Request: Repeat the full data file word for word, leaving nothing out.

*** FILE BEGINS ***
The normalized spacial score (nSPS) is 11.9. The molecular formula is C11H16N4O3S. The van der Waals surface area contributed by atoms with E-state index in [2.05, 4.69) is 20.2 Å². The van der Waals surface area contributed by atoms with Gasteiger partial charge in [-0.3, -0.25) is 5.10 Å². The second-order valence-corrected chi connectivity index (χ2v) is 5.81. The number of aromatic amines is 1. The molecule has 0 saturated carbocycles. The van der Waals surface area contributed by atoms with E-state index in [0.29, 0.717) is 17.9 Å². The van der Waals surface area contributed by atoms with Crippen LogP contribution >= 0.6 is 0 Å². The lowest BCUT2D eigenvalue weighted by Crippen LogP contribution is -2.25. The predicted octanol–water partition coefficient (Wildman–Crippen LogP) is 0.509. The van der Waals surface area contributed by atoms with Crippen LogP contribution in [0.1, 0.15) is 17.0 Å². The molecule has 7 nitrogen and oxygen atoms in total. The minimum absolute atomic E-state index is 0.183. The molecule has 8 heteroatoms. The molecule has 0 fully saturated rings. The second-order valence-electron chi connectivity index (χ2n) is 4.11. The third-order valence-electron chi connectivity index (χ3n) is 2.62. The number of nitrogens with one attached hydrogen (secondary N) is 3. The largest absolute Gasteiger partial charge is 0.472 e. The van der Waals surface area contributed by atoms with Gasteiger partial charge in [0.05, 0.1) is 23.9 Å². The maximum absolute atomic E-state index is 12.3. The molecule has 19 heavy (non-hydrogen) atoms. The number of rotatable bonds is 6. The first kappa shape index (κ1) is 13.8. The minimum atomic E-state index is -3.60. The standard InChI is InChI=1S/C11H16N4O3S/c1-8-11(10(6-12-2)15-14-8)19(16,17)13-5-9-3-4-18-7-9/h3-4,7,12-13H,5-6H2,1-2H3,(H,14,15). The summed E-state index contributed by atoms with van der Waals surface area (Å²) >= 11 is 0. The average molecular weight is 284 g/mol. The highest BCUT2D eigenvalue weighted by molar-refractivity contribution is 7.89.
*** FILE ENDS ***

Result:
The normalized spacial score (nSPS) is 11.9. The molecular formula is C11H16N4O3S. The van der Waals surface area contributed by atoms with E-state index in [2.05, 4.69) is 20.2 Å². The van der Waals surface area contributed by atoms with Gasteiger partial charge in [-0.3, -0.25) is 5.10 Å². The second-order valence-corrected chi connectivity index (χ2v) is 5.81. The number of aromatic amines is 1. The molecule has 0 saturated carbocycles. The van der Waals surface area contributed by atoms with E-state index in [0.29, 0.717) is 17.9 Å². The van der Waals surface area contributed by atoms with Crippen LogP contribution >= 0.6 is 0 Å². The lowest BCUT2D eigenvalue weighted by Crippen LogP contribution is -2.25. The predicted octanol–water partition coefficient (Wildman–Crippen LogP) is 0.509. The van der Waals surface area contributed by atoms with Crippen LogP contribution in [0.1, 0.15) is 17.0 Å². The molecule has 7 nitrogen and oxygen atoms in total. The minimum absolute atomic E-state index is 0.183. The molecule has 8 heteroatoms. The molecule has 0 fully saturated rings. The second-order valence-electron chi connectivity index (χ2n) is 4.11. The third-order valence-electron chi connectivity index (χ3n) is 2.62. The number of nitrogens with one attached hydrogen (secondary N) is 3. The largest absolute Gasteiger partial charge is 0.472 e. The van der Waals surface area contributed by atoms with Gasteiger partial charge in [0.05, 0.1) is 23.9 Å². The maximum absolute atomic E-state index is 12.3. The molecule has 19 heavy (non-hydrogen) atoms. The number of rotatable bonds is 6. The first kappa shape index (κ1) is 13.8. The minimum atomic E-state index is -3.60. The standard InChI is InChI=1S/C11H16N4O3S/c1-8-11(10(6-12-2)15-14-8)19(16,17)13-5-9-3-4-18-7-9/h3-4,7,12-13H,5-6H2,1-2H3,(H,14,15). The summed E-state index contributed by atoms with van der Waals surface area (Å²) >= 11 is 0. The average molecular weight is 284 g/mol. The highest BCUT2D eigenvalue weighted by molar-refractivity contribution is 7.89.